Intervention will have a piece of software activated in their primary carer databases. The software will generate a list of all patients registered in the practice diagnosed with atrial fibrillation, who are deemed eligible for anticoagulation (based on criteria in NICE TA249) but not currently prescribed it. Practices will invite these patients (excluding those clearly unsuitable) for a consultation to discuss anticoagulation. They will include an information sheet about anticoagulation, provided by the study team, in the invite. Practices will send reminders to non-attenders one month into the study.
The tool will also produce pop-up reminders whenever patients (on the list above) medical records are opened. These remind the member of the practice team to discuss anticoagulation. The reminders will appear throughout the trial until they are resolved. Pop-ups must be addressed in order to continue using the medical record, with one of 5 options taken.
Control practices will manage patients on their atrial fibrillation register in the normal manner, in line with the quality and outcomes framework and clinical guidelines.
Primary outcome measures
Proportion of patients with diagnosed AF and eligible for anticoagulation under recent guidelines (NICE TA249) who are prescribed this therapy six months after the start of the intervention
Secondary outcome measures
1. Proportion of patients with CHADS2 score ≥2 who are prescribed anticoagulants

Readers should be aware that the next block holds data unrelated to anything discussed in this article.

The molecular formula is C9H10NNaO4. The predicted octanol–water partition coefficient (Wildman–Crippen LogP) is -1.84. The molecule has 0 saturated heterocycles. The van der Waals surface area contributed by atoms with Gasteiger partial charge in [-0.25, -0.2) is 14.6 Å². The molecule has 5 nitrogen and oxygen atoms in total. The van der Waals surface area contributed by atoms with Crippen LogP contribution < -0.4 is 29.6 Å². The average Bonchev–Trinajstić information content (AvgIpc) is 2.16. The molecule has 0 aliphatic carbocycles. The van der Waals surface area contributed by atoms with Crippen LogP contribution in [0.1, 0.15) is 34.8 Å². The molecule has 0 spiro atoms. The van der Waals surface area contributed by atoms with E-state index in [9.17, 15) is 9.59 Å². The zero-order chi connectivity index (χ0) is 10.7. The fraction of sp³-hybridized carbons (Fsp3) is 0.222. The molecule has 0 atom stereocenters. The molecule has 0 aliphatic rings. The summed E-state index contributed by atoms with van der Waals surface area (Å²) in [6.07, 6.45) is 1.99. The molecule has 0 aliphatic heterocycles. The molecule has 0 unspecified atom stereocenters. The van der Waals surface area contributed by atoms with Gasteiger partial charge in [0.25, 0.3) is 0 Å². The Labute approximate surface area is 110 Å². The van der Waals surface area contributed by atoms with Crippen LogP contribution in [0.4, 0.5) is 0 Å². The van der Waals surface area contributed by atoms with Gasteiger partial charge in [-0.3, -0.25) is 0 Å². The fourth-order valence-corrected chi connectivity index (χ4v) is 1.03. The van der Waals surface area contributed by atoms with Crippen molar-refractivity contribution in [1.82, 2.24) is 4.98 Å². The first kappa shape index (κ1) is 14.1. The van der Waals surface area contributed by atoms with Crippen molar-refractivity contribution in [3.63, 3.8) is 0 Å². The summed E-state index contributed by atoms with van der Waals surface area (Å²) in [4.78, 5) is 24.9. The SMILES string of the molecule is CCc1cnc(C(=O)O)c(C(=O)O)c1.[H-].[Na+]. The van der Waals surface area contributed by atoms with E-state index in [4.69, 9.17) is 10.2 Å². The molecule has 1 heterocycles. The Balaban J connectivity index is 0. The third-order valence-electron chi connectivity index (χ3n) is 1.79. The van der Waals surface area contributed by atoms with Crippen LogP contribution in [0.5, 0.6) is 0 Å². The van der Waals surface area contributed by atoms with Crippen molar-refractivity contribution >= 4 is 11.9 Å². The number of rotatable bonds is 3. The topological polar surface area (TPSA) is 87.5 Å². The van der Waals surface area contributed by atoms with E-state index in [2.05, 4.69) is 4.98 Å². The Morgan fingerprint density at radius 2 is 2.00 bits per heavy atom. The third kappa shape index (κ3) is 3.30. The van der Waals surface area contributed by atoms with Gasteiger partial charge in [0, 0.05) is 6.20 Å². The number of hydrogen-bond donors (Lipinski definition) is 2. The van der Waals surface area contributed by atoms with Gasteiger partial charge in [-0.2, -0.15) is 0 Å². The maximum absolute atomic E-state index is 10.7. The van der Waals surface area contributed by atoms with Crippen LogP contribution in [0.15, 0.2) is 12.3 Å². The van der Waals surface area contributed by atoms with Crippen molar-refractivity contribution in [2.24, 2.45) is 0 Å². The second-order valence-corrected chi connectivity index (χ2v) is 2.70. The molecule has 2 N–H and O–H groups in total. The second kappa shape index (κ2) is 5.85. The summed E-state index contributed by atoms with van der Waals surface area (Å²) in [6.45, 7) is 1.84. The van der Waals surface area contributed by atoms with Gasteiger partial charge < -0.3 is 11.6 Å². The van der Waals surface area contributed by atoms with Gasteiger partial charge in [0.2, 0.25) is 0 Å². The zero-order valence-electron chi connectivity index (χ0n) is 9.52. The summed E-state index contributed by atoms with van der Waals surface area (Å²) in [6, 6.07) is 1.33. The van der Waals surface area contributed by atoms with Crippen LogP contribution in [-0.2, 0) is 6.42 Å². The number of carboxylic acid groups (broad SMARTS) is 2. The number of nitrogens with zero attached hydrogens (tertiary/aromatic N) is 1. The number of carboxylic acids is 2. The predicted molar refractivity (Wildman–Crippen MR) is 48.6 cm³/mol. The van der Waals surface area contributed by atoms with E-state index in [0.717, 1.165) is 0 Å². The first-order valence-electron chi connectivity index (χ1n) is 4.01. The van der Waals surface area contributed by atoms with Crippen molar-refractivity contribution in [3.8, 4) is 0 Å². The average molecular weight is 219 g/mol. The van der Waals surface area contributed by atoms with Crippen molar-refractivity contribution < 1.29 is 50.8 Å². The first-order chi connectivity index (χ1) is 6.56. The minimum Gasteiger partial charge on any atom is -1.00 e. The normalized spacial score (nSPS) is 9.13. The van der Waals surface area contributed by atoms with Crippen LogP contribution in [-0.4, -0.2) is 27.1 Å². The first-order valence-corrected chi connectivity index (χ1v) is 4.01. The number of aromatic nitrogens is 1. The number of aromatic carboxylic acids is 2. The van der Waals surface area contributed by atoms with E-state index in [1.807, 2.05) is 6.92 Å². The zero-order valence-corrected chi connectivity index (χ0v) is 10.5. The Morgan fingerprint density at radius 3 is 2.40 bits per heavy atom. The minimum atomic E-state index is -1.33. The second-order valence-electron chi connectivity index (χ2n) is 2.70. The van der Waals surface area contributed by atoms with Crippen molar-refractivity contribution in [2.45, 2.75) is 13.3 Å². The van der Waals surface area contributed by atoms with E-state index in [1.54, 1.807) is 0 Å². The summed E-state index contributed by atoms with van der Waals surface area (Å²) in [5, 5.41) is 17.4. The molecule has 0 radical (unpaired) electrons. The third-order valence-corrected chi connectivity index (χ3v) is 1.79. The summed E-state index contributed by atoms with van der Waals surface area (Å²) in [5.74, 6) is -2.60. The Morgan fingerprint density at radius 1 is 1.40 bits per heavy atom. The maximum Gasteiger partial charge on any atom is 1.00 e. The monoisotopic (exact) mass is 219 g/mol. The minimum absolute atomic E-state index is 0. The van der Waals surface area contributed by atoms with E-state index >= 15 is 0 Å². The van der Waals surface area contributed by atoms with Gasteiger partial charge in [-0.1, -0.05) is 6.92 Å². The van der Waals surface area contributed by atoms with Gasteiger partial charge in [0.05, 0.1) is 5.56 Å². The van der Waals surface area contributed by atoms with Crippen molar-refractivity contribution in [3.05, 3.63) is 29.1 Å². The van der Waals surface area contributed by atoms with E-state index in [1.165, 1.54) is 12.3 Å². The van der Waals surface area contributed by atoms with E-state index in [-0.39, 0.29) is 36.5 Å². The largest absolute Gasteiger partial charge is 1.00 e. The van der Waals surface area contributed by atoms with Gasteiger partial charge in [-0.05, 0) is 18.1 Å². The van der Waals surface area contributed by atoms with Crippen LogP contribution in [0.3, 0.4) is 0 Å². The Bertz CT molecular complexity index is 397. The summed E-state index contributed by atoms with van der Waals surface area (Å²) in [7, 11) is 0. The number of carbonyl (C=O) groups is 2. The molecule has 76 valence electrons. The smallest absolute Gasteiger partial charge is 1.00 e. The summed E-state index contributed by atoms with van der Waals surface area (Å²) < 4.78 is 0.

2. Record of inappropriate care or prescribing decisions related to anticoagulation in patients with AF
3. Incidence of stroke, transient ischaemic attack (TIA), other major thromboembolism or major haemorrhage during the trial
4. Outcomes of the discussion of/ decisions about the prescription of anticoagulants - including number of patients eligible /invited for a discussion about anticoagulation /reasons for not inviting patients /number attending discussion /outcomes of discussion / reasons for not to using OAC
1. Limitations to usability and appropriateness of intervention and trial material [to improve the intervention, not directly answer objectives
2. Ease of adoption of electronic system by primary care team
1. Responses to screen reminders
2. Patient views on opportunistic (using the electronic reminders) and systematic (from the invitation of the eligible list) approaches to anticoagulant prescribing, and views on the appropriateness and usefulness of electronic reminders